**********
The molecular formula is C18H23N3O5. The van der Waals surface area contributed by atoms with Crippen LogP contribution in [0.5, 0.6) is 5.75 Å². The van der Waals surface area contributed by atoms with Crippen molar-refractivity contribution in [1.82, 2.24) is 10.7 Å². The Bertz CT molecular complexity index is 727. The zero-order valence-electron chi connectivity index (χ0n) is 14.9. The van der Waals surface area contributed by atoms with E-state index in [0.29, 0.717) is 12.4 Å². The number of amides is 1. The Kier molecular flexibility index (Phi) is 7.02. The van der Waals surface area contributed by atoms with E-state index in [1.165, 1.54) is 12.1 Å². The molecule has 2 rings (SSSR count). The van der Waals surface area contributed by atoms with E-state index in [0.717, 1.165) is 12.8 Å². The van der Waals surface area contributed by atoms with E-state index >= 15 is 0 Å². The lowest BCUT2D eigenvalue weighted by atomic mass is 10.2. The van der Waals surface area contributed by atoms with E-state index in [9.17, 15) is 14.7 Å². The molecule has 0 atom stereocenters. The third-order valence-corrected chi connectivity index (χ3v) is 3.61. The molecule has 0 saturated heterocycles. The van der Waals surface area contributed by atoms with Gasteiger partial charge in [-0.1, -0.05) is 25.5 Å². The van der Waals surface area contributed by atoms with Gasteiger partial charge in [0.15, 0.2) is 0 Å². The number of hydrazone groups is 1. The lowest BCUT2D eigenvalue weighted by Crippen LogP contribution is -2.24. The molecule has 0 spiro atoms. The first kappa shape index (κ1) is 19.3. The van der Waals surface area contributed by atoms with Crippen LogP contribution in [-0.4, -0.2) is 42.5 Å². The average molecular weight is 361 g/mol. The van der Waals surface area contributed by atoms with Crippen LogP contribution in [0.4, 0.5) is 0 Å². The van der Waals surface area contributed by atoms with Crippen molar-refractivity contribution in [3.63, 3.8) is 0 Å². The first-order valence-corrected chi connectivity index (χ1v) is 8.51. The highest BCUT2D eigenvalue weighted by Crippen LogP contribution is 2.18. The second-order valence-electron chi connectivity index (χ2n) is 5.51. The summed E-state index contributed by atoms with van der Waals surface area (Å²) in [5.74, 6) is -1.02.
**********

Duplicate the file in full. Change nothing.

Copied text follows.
The molecular formula is C18H23N3O5. The van der Waals surface area contributed by atoms with Crippen LogP contribution in [0.5, 0.6) is 5.75 Å². The van der Waals surface area contributed by atoms with Crippen molar-refractivity contribution in [1.82, 2.24) is 10.7 Å². The Bertz CT molecular complexity index is 727. The zero-order valence-electron chi connectivity index (χ0n) is 14.9. The van der Waals surface area contributed by atoms with E-state index in [0.29, 0.717) is 12.4 Å². The number of amides is 1. The Kier molecular flexibility index (Phi) is 7.02. The van der Waals surface area contributed by atoms with E-state index in [1.165, 1.54) is 12.1 Å². The molecule has 2 rings (SSSR count). The van der Waals surface area contributed by atoms with E-state index in [0.717, 1.165) is 12.8 Å². The van der Waals surface area contributed by atoms with E-state index >= 15 is 0 Å². The lowest BCUT2D eigenvalue weighted by atomic mass is 10.2. The van der Waals surface area contributed by atoms with E-state index in [9.17, 15) is 14.7 Å². The molecule has 0 atom stereocenters. The third-order valence-corrected chi connectivity index (χ3v) is 3.61. The molecule has 0 saturated heterocycles. The van der Waals surface area contributed by atoms with Gasteiger partial charge in [-0.1, -0.05) is 25.5 Å². The van der Waals surface area contributed by atoms with Gasteiger partial charge in [0.15, 0.2) is 0 Å². The number of hydrazone groups is 1. The lowest BCUT2D eigenvalue weighted by Crippen LogP contribution is -2.24. The molecule has 0 spiro atoms. The first kappa shape index (κ1) is 19.3. The van der Waals surface area contributed by atoms with Crippen LogP contribution in [-0.4, -0.2) is 42.5 Å². The average molecular weight is 361 g/mol. The van der Waals surface area contributed by atoms with Crippen LogP contribution in [0.4, 0.5) is 0 Å². The van der Waals surface area contributed by atoms with Crippen molar-refractivity contribution in [3.63, 3.8) is 0 Å². The first-order valence-corrected chi connectivity index (χ1v) is 8.51. The highest BCUT2D eigenvalue weighted by Crippen LogP contribution is 2.18. The second-order valence-electron chi connectivity index (χ2n) is 5.51. The summed E-state index contributed by atoms with van der Waals surface area (Å²) in [5.74, 6) is -1.02.